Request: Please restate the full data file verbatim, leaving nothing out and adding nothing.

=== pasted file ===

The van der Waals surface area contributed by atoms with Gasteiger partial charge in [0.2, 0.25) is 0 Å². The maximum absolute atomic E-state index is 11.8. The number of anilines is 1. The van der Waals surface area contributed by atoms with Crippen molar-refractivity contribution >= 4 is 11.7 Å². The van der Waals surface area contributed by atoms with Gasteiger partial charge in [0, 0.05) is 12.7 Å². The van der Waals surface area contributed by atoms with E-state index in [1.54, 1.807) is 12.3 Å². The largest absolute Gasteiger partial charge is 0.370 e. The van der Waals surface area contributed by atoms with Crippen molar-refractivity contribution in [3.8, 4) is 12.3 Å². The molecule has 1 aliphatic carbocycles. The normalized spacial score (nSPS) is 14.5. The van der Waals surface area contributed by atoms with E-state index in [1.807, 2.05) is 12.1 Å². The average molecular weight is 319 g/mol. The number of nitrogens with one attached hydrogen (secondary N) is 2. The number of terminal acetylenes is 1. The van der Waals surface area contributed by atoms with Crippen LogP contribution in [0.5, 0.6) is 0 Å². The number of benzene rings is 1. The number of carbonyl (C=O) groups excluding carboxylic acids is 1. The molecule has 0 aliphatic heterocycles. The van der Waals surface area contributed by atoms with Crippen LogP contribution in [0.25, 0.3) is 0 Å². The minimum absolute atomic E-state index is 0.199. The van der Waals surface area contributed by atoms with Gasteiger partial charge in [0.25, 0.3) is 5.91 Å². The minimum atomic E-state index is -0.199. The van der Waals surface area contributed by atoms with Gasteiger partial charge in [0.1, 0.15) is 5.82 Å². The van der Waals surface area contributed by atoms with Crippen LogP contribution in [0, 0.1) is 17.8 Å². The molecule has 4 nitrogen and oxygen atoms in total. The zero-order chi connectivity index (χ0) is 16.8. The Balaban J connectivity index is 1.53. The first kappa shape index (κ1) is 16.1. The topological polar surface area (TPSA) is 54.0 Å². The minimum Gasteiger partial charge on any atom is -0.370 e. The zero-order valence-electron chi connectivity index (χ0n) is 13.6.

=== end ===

The van der Waals surface area contributed by atoms with Gasteiger partial charge in [0.2, 0.25) is 0 Å². The maximum absolute atomic E-state index is 11.8. The number of anilines is 1. The van der Waals surface area contributed by atoms with Crippen molar-refractivity contribution >= 4 is 11.7 Å². The van der Waals surface area contributed by atoms with Gasteiger partial charge in [0, 0.05) is 12.7 Å². The van der Waals surface area contributed by atoms with E-state index in [1.54, 1.807) is 12.3 Å². The largest absolute Gasteiger partial charge is 0.370 e. The van der Waals surface area contributed by atoms with Crippen molar-refractivity contribution in [3.8, 4) is 12.3 Å². The molecule has 1 aliphatic carbocycles. The normalized spacial score (nSPS) is 14.5. The van der Waals surface area contributed by atoms with E-state index in [1.807, 2.05) is 12.1 Å². The average molecular weight is 319 g/mol. The number of nitrogens with one attached hydrogen (secondary N) is 2. The number of terminal acetylenes is 1. The van der Waals surface area contributed by atoms with Crippen LogP contribution in [0.5, 0.6) is 0 Å². The number of benzene rings is 1. The number of carbonyl (C=O) groups excluding carboxylic acids is 1. The molecule has 0 aliphatic heterocycles. The van der Waals surface area contributed by atoms with Crippen LogP contribution in [0.25, 0.3) is 0 Å². The minimum absolute atomic E-state index is 0.199. The van der Waals surface area contributed by atoms with Gasteiger partial charge in [0.25, 0.3) is 5.91 Å². The minimum atomic E-state index is -0.199. The van der Waals surface area contributed by atoms with Gasteiger partial charge in [0.1, 0.15) is 5.82 Å². The van der Waals surface area contributed by atoms with Crippen LogP contribution in [0, 0.1) is 17.8 Å². The molecule has 4 nitrogen and oxygen atoms in total. The zero-order chi connectivity index (χ0) is 16.8. The Balaban J connectivity index is 1.53. The first kappa shape index (κ1) is 16.1. The topological polar surface area (TPSA) is 54.0 Å². The minimum Gasteiger partial charge on any atom is -0.370 e. The zero-order valence-electron chi connectivity index (χ0n) is 13.6.